No, didn't think at all about Vietnam. Didn't know where Vietnam was, didn't have any idea. When I was told I had to register, I think I was eighteen and a half, you had to register. I registered in a bit of, not a daze, but a lack of realism. This won't come to anything, it's just paperwork.
As it got closer and people began to talk about the next ballot and marbles being pulled out and you start to learn that our famous footballers were getting called up, Carl Ditterich for St Kilda and the cricketer, of course, Doug Walters, you start to become more aware of it and then you got, well, excited or anticipation.
I remember at work all waiting for the ballot to come out, I never thought I'd get picked because I never got picked for anything, you know. It was a huge surprise. My recollection is I was sitting in the public service and someone had a newspaper and he called out the dates and one of them was the 1st of December and I just thought "Bloody Hell" and that's when, "What happens now? What's it going to be like? How am I going to go?"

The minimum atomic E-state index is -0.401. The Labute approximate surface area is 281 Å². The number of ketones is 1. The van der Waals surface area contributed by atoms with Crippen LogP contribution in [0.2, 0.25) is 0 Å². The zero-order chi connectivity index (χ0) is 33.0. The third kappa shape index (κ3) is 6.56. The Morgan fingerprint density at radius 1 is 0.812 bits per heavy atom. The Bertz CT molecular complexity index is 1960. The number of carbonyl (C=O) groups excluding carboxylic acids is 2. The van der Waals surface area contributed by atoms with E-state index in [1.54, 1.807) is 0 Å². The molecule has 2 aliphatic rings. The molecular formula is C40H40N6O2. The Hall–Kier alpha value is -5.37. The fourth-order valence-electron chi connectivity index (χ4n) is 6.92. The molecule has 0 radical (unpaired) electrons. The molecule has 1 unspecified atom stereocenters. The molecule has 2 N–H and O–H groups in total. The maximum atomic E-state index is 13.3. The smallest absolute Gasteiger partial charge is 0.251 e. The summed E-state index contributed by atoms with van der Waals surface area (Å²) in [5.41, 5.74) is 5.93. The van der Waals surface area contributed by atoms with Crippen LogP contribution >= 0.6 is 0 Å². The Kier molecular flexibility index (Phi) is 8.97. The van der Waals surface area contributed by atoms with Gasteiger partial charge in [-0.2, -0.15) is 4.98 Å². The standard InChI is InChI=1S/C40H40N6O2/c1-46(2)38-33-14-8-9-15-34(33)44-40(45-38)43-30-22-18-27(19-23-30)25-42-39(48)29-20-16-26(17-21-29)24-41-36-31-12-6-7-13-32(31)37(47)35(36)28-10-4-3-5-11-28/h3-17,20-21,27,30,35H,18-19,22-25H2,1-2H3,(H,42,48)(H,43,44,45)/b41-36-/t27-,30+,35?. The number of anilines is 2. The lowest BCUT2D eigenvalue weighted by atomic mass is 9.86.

Just the whole thing was like, within myself thinking about the changes was bigger than Ben Hur. The whole thing was a … When I got home Dad said, "Will you be going into the army now?" and mum didn't say much, just waited for the paperwork and it was then I started to read about objectors and burning cards. I never thought of a possibility that I would do that because that was too, I don't know, too big.
There were people who knew a lot more than me. That's for someone else to do. I'll just go ahead and because I didn't know what to do, I didn't know what job I wanted to do. No girls. Girls terrified me. The whole thing of just, this is an adventure, an excitement, different to what I'd done before. I just rolled along.